Tuesday, February 28, 2017

Midnight at the Portcullis

You can find photos OF Sleeping Beauty Castle all over.  After all, it is arguably one of the most photographed structures in the entire world.  But how often do you see photos from within the castle, looking out?

Well, okay, probably a decent number too.  But not as much as the opposite view!  And there's something peaceful about this scene at the very end of the night.  The cool blues and purples come together for a serene nightcap, and everything just feels right.

Looking through the entry archway of Sleeping Beauty Castle, back out to the Hub.

Monday, February 27, 2017

Scenes at the Treehouse

If you've frequented this blog, you'll know that photographing from atop Tarzan's Treehouse is a longtime favorite habit of mine.  You can find plenty of photos overlooking the Rivers of America and New Orleans Square and beyond if you dig around.  But photographing the treehouse itself can also be pretty fun, in part because of the variety of angles and details that can be found all up and down this arbor abode.  Here are a few shots of Tarzan's Treehouse that I've taken over the years.

Golden hour upon the Treehouse.
Gazing up from the Riverbelle Terrace.
The rope bridge across from one side to another.

Sunday, February 26, 2017

Radiator Reflections

There are few places as insanely naturally photogenic after the rain (or during) as Radiator Springs.  All the neon reflecting off the ground provides a saturated glow of wonderful color, and the splendor of the setting really brings a sense of nostalgic romance.  It's normally rare enough to get rain in Southern California (this winter season excepted).  So it's a great delight to be able to capture scenes such as this.

The glistening reflections of Radiator Springs after an evening drizzle create a magical scene.

Saturday, February 25, 2017

Waiting for Neverland

The queue for Peter Pan's flight is going to be a bit of a wait at any Magic Kingdom park--so great is the popularity of every version of this ride.  It's no different at Shanghai Disneyland, where this classic-inspired attraction frequently commands lines that can rival the park's E-Tickets.  Fortunately, there's some cute scenery to take in while waiting--namely some statues featuring some of the characters from the story.  Hey... if it was quick to reach the Second Star to the Right, it wouldn't be quite as fulfilling, right?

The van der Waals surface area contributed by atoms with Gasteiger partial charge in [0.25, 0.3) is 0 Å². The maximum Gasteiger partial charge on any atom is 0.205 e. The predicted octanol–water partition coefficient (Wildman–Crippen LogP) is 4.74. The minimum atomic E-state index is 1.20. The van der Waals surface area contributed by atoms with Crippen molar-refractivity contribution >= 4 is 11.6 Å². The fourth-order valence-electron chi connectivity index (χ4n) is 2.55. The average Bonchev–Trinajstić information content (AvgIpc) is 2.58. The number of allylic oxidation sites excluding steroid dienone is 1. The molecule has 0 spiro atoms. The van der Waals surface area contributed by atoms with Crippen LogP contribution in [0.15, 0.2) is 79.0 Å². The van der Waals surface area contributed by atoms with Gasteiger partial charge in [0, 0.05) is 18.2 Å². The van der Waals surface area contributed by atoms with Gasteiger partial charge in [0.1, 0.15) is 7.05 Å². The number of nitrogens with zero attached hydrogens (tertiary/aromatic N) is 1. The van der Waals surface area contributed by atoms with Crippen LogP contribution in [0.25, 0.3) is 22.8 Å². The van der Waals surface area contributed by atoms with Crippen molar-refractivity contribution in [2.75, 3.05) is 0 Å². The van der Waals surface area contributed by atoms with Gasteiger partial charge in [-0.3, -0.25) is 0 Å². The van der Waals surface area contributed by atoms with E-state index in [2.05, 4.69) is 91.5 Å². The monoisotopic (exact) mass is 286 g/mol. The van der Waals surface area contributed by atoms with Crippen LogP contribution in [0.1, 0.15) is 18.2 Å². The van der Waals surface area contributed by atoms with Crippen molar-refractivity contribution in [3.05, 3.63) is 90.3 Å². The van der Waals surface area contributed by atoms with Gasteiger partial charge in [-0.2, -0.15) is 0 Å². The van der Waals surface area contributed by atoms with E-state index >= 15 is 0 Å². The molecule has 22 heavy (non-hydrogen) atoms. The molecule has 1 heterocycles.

A glimpse of sun in the morning outside Peter Pan's Flight at Shanghai Disneyland.

Captain Hook and Mr. Smee stand proudly.

Wendy Darling reads to her younger brothers.

Ever the good dog, Nana comes bearing beverages.

Friday, February 24, 2017

Dumbo the Flying Elephant

At Shanghai Disneyland, the Gardens of Imagination has the distinction of being the first Disney Magic Kingdom park hub to actually have attractions.  Whereas in the other Magic Kingdom parks, The Hub is simply where the lands meet at the spoke of a wheel, in Shanghai, the Gardens of Imagination are a themed land in and of itself.  With peaceful ponds, a park-like terrace, a promenade celebrating the Chinese zodiac, and a few attractions, this is one unique center of the park. 

One of the rides in the Gardens of Imagination is Dumbo the Flying Elephant.  Normally, this attraction would be found inside Fantasyland.  At Shanghai, it's in front of the castle, off to the left.  This unique setting allows different perspectives than other parks, with the front side of the castle in view instead of the usual opposite.  Just one of the interesting tidbits about this park that is "authentically Disney and distinctly Chinese."

Thursday, February 23, 2017

Tomorrowland Illuminations

The lighting designers overseeing Shanghai Disneyland's Tomorrowland must have a field day programming the light patterns and illumination settings throughout this land.  At night, Tomorrowland pulsates and dazzles with moving and rippling color and lights that behave organically, as though they're alive.  Moving across a futuristic landscape of curves and steel and glass, the various lights bring extra pizzazz across the land, creating an environment that truly seems out of tomorrow!

Another stunning nighttime overview of Shanghai Disneyland's Tomorrowland.

Wednesday, February 22, 2017

Airplane Shoreline Relations

When one crosses the bridge from Port Discover over to the Lost River Delta at Tokyo Disney Sea, one may notice a prop plan nestled up against the rocks over to the left side.  It might look like any other old fashioned plan at first glance, but upon a second not-even-really-that-close glance, one will notice the plane's identification number bears a coincidence with a certain eternally pessimistic droid.  Perhaps the odds were finally too much in this crash landing?  Who knows...

A not-so-subtle easter egg at the Lost River Delta in Tokyo Disney Sea.

Tuesday, February 21, 2017

Storm Clouds Over the Mansion